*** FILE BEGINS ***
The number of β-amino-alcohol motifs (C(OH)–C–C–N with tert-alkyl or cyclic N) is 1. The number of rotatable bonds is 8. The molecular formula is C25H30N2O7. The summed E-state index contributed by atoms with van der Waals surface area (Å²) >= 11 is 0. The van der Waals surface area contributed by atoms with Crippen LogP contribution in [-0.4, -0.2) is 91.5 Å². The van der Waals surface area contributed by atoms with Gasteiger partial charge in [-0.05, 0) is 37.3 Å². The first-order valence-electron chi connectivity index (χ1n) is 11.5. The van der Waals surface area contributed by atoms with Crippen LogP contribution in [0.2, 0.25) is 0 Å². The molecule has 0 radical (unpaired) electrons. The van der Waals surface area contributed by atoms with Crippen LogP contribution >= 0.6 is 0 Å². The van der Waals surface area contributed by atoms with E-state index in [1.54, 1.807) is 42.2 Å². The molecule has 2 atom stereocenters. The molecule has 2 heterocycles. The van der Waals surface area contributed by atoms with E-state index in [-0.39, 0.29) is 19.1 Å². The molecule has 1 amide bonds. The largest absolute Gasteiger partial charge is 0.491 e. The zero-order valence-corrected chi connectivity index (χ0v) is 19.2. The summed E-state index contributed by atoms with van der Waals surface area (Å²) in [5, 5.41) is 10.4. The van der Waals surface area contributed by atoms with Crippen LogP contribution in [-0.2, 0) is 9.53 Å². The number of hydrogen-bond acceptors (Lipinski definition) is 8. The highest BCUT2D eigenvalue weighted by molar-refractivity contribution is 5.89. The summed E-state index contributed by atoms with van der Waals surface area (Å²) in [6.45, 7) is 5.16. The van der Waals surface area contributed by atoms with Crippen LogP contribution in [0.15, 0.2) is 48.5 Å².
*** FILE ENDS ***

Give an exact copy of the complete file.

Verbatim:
The number of β-amino-alcohol motifs (C(OH)–C–C–N with tert-alkyl or cyclic N) is 1. The number of rotatable bonds is 8. The molecular formula is C25H30N2O7. The summed E-state index contributed by atoms with van der Waals surface area (Å²) >= 11 is 0. The van der Waals surface area contributed by atoms with Crippen LogP contribution in [-0.4, -0.2) is 91.5 Å². The van der Waals surface area contributed by atoms with Gasteiger partial charge in [-0.05, 0) is 37.3 Å². The first-order valence-electron chi connectivity index (χ1n) is 11.5. The van der Waals surface area contributed by atoms with Crippen LogP contribution in [0.2, 0.25) is 0 Å². The molecule has 0 radical (unpaired) electrons. The van der Waals surface area contributed by atoms with Crippen LogP contribution >= 0.6 is 0 Å². The van der Waals surface area contributed by atoms with E-state index in [1.54, 1.807) is 42.2 Å². The molecule has 2 atom stereocenters. The molecule has 2 heterocycles. The van der Waals surface area contributed by atoms with E-state index in [-0.39, 0.29) is 19.1 Å². The molecule has 1 amide bonds. The largest absolute Gasteiger partial charge is 0.491 e. The zero-order valence-corrected chi connectivity index (χ0v) is 19.2. The summed E-state index contributed by atoms with van der Waals surface area (Å²) in [5, 5.41) is 10.4. The van der Waals surface area contributed by atoms with Crippen LogP contribution in [-0.2, 0) is 9.53 Å². The number of hydrogen-bond acceptors (Lipinski definition) is 8. The highest BCUT2D eigenvalue weighted by molar-refractivity contribution is 5.89. The summed E-state index contributed by atoms with van der Waals surface area (Å²) in [6.45, 7) is 5.16. The van der Waals surface area contributed by atoms with Crippen LogP contribution in [0.15, 0.2) is 48.5 Å².